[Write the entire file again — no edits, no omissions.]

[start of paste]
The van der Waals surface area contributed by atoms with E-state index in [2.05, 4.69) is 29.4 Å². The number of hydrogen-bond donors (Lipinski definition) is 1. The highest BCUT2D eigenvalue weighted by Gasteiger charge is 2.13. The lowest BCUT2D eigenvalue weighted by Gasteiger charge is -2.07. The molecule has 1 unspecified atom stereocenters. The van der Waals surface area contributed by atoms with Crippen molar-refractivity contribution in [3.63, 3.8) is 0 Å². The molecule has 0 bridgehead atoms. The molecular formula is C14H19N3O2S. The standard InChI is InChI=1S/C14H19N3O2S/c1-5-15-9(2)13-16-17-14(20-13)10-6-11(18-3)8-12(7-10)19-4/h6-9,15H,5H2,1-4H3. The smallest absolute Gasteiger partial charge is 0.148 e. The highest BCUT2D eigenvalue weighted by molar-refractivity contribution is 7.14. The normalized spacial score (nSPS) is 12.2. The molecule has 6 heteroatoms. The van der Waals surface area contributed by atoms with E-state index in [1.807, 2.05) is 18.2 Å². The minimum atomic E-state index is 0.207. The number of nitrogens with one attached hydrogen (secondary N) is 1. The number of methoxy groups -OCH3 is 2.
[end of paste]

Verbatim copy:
The van der Waals surface area contributed by atoms with E-state index in [2.05, 4.69) is 29.4 Å². The number of hydrogen-bond donors (Lipinski definition) is 1. The highest BCUT2D eigenvalue weighted by Gasteiger charge is 2.13. The lowest BCUT2D eigenvalue weighted by Gasteiger charge is -2.07. The molecule has 1 unspecified atom stereocenters. The van der Waals surface area contributed by atoms with Crippen molar-refractivity contribution in [3.63, 3.8) is 0 Å². The molecule has 0 bridgehead atoms. The molecular formula is C14H19N3O2S. The standard InChI is InChI=1S/C14H19N3O2S/c1-5-15-9(2)13-16-17-14(20-13)10-6-11(18-3)8-12(7-10)19-4/h6-9,15H,5H2,1-4H3. The smallest absolute Gasteiger partial charge is 0.148 e. The highest BCUT2D eigenvalue weighted by molar-refractivity contribution is 7.14. The normalized spacial score (nSPS) is 12.2. The molecule has 6 heteroatoms. The van der Waals surface area contributed by atoms with E-state index in [1.807, 2.05) is 18.2 Å². The minimum atomic E-state index is 0.207. The number of nitrogens with one attached hydrogen (secondary N) is 1. The number of methoxy groups -OCH3 is 2.